Measuring her impact and knowing how her body responds to that impact will help her progress with confidence at the most critical moments during her marathon training plan. Knowing when to push and when to rest is a key insight to avoiding an overuse injury. With covid-lockdowns a thing of the past (hopefully) she can work on these aspects with Bart with regular follow-up examinations as she nears closer to her race date. We wish Leentje the best of luck!



UPDATE: We are delighted to announce that Leentje has achieved her goal to run the Berlin marathon in under 3 hours injury free. In fact, she achieved a time of 2hours, 54minutes, and 14 seconds. Moreover, she placed 7th overall in the women’s 35+ category! She has demonstrated incredible grit, perseverance, and willpower.  Congratulations to her and Bart for this incredible journey and success! 

Case insight provided by: Bart Dingenen, Ph.D.

Case insight provided by: Bart Dingenen, Ph.D.

Bio: CEO & Cofounder Physiotutors.

I work as a physical therapist at the private clincial practice Motion to Balance, Genk, Belgium. Within this multidisciplinary setting, I mainly work with athletes in function of sports-related lower extremity injury prevention and rehabilitation. Together with 4 other colleagues, I am co-associate in this private practice.

As a clinician, I am always eager to improve myself day by day and to deliver state-of-the-art patient care. Good is never good enough. Excellence is only the result of trying to become better and better. To reach these goals, I am continuously learning from my experiences with my patients, reading novel literature and following courses of international experts in the field.

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1. Global movement quality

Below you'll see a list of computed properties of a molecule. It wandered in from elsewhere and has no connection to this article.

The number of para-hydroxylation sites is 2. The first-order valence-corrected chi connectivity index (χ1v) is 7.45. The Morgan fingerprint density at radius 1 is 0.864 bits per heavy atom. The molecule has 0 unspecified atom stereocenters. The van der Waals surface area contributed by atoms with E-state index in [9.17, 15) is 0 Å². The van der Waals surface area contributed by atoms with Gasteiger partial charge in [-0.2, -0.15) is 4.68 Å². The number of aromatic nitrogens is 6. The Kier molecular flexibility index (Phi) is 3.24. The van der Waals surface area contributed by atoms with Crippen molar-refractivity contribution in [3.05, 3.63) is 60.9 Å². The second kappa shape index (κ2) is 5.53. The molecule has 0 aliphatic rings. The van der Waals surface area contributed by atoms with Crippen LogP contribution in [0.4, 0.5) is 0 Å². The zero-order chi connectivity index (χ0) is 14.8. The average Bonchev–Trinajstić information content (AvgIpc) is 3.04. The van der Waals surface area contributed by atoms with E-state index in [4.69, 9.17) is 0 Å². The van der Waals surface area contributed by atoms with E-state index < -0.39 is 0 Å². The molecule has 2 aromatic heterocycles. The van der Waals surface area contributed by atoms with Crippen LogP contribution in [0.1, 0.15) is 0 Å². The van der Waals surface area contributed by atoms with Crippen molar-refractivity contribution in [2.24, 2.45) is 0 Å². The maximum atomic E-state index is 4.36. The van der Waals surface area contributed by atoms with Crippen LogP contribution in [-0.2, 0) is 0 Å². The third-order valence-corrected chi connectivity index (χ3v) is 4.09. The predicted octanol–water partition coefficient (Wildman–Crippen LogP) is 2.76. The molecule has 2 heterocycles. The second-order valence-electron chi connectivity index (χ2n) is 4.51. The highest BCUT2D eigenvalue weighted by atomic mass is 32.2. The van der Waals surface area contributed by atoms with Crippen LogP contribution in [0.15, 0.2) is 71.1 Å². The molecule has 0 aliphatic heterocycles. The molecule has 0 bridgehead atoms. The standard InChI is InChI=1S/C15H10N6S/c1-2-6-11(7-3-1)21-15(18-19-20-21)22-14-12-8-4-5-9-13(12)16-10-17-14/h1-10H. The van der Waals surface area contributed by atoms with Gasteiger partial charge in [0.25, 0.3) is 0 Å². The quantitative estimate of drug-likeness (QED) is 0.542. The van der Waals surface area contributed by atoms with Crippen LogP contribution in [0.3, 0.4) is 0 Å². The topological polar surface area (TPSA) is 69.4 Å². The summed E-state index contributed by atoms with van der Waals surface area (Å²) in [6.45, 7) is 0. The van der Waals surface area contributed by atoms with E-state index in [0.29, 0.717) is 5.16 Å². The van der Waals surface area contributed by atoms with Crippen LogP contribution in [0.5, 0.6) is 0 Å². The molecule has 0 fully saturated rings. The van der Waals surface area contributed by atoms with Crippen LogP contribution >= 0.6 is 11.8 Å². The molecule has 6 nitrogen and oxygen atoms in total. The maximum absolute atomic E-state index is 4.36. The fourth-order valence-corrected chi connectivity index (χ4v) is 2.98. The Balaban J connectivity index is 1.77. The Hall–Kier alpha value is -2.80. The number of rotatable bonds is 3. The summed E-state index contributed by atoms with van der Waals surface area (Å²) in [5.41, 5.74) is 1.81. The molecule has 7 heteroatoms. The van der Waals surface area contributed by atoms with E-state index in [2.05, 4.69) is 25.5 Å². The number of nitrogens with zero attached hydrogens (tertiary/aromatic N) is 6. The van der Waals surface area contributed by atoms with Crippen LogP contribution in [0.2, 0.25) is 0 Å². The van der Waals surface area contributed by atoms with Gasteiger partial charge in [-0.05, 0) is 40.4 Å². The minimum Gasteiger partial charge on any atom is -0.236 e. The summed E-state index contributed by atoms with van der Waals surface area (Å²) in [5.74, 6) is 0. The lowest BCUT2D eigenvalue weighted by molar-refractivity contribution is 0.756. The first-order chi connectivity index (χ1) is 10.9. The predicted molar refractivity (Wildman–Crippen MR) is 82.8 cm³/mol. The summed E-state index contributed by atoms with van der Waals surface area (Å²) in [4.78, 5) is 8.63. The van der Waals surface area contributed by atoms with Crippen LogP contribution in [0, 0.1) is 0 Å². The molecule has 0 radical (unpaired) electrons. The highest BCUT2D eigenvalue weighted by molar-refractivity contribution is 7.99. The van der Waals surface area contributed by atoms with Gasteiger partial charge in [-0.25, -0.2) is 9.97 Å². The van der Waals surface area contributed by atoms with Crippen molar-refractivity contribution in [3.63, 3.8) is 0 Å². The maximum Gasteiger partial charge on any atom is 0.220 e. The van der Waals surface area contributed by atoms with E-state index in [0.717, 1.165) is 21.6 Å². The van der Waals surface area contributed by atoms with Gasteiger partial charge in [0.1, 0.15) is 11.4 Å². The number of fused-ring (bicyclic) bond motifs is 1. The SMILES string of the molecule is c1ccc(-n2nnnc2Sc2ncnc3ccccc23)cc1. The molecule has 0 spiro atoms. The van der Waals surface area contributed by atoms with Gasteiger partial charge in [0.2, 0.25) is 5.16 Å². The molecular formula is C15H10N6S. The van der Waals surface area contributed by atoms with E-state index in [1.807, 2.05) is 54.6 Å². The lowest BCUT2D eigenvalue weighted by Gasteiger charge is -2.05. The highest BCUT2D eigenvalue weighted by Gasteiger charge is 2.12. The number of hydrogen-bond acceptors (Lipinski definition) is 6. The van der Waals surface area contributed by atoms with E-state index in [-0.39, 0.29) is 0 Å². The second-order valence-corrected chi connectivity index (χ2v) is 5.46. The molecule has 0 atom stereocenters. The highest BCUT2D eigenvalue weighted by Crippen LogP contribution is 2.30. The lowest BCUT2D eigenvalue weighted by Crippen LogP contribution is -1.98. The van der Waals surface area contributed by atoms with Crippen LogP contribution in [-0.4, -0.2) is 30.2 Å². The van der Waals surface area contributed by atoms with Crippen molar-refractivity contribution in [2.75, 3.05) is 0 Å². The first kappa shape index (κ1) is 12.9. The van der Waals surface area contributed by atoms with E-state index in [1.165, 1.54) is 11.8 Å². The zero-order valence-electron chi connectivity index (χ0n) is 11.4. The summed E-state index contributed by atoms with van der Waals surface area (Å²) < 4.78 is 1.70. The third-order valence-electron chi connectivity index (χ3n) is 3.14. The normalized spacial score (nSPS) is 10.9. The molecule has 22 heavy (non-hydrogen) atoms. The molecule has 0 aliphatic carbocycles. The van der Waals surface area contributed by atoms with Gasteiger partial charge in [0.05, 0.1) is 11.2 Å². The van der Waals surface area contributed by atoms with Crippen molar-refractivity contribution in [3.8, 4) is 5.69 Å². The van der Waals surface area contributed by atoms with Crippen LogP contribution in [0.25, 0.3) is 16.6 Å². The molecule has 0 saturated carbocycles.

Track and improve your client’s Runeasi running quality. Identify their weakest link with our advanced visualisation.

2. individual recommendations

Get individual training and cueing recommendations to improve your client’s weakest link.

3. Real-time feedback


4. Session trends

Learn more about your client’s running quality during daily training. Our session trends show when and where the quality drops with fatigue.

5. Quick comparisons

Compare pre-post data to show intervention effects on the movement quality. 


1. No motion artifacts. The Runeasi belt is secured tightly against the body and the skin to capture the actual movements of the body’s center of mass. Attaching or clipping the sensor directly to the pants would allow the sensor to wobble from side to side (i.e., measuring the wobbling of the pants, and not the human body.

2.  Easy to standardize the sensor’s positioning. The Runeasi belt makes it easy to consistently position the sensor close to the center of mass. Attaching the sensor directly to the pants would dramatically affect the reliability of the outputs as the height and tightness of the pants will affect the results. Moreover, these pants attachments often shift sideways while running which further decreases the data quality. 

 3. Comfortable to wear.  Hundreds of runners confirmed that they immediately forget about our belt while running. This allows them to move without any restrictions and allows us to capture movements that are representative of a client’s true biomechanics.



Accurately captures full range of motion and kinetic parameters by leveraging wide sensing range (16 Gs) & high sampling frequency (1000 Hz)


Built to withstand high intensity training and sweating. Suitable for the outdoor elements, come rain or shine. Robust to handle the repetitive and ruthless impact shocks of running.

Lightweight & SLIM

Seamlessly integrates onto the body to support movement without restrictions. Weight: 9.4g/0.33oz with battery. Dimensions (36.6mm/1.44” dia. X 10.6mm/ 0.42” thick)

No charging wireless

Replaceable coin-cell battery with operating time up to months, depending on the usage. Bluetooth® 5.0 radio for effortlessly transmitting data real-time or post-session.